A successful company weaves leadership development into its culture instead of adding it as an afterthought. The starting point for integrating leadership development into the warp and woof of a business is determining how the business defines leadership. This definition is unique to each organization.

What are the skills the company needs today? What skills will it require down the road? Size is important here, because larger organizations require skill sets that differ from the ones small businesses need. It takes time and thought to determine the leadership attributes best for the company.

Leadership is the topic of endless talk in business, with the real focus on how to lead the followers. The foresighted business, however, wants to develop leaders with the skills to lead leaders, because a company of well-led leaders is far more likely to transform into a more innovative and nimble competitor.

Leaders can be trained, not just born

Treat leaders like followers, and they most certainly will never acquire the independence, strength and personal accountability they need. Under such treatment, leaders will go elsewhere because they are not getting what they need to grow — training and the chance to practice what they learn.

Seminars and workshops are only part of the process for developing employees who exhibit basic leadership skills. Mentoring, cross training and job shifting should also be in the mix. Career management solutions can help businesses streamline and accelerate the process of leadership development.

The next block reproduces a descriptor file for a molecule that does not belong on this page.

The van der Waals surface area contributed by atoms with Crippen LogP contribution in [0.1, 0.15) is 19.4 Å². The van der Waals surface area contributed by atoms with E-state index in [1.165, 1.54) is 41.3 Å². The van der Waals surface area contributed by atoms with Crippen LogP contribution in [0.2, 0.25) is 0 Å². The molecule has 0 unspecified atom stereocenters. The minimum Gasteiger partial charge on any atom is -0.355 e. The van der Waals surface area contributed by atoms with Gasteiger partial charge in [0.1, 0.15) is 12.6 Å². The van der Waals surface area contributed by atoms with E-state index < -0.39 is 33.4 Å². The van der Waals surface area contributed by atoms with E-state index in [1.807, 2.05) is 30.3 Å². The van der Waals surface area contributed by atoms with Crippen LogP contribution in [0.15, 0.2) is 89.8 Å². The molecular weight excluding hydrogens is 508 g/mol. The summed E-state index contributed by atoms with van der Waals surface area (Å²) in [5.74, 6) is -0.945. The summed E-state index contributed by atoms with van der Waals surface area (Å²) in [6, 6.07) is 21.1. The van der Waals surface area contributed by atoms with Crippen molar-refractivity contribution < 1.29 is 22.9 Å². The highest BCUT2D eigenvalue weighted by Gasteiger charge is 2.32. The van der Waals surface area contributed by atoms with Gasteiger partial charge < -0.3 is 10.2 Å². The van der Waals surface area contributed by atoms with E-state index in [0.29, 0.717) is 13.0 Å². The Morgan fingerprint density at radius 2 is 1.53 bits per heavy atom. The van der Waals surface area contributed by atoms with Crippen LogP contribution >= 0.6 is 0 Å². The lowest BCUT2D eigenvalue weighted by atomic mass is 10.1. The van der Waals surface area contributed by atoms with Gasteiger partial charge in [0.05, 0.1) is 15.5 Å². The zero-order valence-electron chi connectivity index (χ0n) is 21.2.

Don’t make nascent leaders stand in line for the chance to demonstrate their growing abilities, either. They learn best by putting what they have been studying into practice when they take charge of projects or teams. They in turn relish leadership development because it happens to help them further their careers, too.

Companies must measure budding leaders’ performance. Focus on their actual performance, not opinions about it. Track results and coach them in areas where they may need further training. Top management should always exemplify the kind of leadership the company wants.

Guidelines for leading leaders

Apart from leadership training and career development, there are additional ways for companies to encourage and manage leaders.

  • Set clear, unambiguous borders. Leaders want and need to know where their territory begins and ends. Clear boundaries help avert conflict when leaders’ areas of responsibility intersect. Only if leaders cannot resolve these conflicts on their own should top management intervene.
  • Set objectives that involve more than the leader’s own talent and individual effort. This requires them to determine the direction, gather a team and motivate everyone to get the project or task done. This treats them like the leaders the company wants them to become.
  • Set deadlines that challenge them and those they lead. The pressure of time helps them focus and grow in leadership.

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